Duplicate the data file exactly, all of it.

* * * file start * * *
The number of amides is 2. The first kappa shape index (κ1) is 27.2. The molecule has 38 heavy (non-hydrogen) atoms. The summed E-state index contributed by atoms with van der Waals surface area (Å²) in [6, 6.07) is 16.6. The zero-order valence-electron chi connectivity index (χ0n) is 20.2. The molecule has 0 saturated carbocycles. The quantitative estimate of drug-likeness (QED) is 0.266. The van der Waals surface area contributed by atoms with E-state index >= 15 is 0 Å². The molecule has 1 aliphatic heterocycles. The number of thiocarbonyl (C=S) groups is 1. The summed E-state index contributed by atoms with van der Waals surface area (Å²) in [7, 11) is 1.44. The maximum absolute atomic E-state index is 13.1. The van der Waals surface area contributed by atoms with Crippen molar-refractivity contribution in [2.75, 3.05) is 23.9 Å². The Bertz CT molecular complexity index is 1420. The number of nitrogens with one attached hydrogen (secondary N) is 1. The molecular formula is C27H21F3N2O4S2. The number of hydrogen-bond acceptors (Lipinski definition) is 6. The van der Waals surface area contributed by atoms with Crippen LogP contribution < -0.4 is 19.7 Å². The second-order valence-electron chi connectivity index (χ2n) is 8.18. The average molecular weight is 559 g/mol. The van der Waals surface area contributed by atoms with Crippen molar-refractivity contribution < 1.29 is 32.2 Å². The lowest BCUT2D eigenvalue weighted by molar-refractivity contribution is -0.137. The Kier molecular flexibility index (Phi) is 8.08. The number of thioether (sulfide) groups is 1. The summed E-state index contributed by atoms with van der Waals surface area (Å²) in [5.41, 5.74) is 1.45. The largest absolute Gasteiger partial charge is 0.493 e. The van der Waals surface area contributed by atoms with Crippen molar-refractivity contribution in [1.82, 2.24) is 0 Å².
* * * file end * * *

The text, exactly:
The number of amides is 2. The first kappa shape index (κ1) is 27.2. The molecule has 38 heavy (non-hydrogen) atoms. The summed E-state index contributed by atoms with van der Waals surface area (Å²) in [6, 6.07) is 16.6. The zero-order valence-electron chi connectivity index (χ0n) is 20.2. The molecule has 0 saturated carbocycles. The quantitative estimate of drug-likeness (QED) is 0.266. The van der Waals surface area contributed by atoms with E-state index >= 15 is 0 Å². The molecule has 1 aliphatic heterocycles. The number of thiocarbonyl (C=S) groups is 1. The summed E-state index contributed by atoms with van der Waals surface area (Å²) in [7, 11) is 1.44. The maximum absolute atomic E-state index is 13.1. The van der Waals surface area contributed by atoms with Crippen molar-refractivity contribution in [2.75, 3.05) is 23.9 Å². The Bertz CT molecular complexity index is 1420. The number of nitrogens with one attached hydrogen (secondary N) is 1. The molecular formula is C27H21F3N2O4S2. The number of hydrogen-bond acceptors (Lipinski definition) is 6. The van der Waals surface area contributed by atoms with Crippen LogP contribution < -0.4 is 19.7 Å². The second-order valence-electron chi connectivity index (χ2n) is 8.18. The average molecular weight is 559 g/mol. The van der Waals surface area contributed by atoms with Crippen molar-refractivity contribution < 1.29 is 32.2 Å². The lowest BCUT2D eigenvalue weighted by molar-refractivity contribution is -0.137. The Kier molecular flexibility index (Phi) is 8.08. The number of thioether (sulfide) groups is 1. The summed E-state index contributed by atoms with van der Waals surface area (Å²) in [5.41, 5.74) is 1.45. The largest absolute Gasteiger partial charge is 0.493 e. The van der Waals surface area contributed by atoms with Crippen molar-refractivity contribution in [1.82, 2.24) is 0 Å².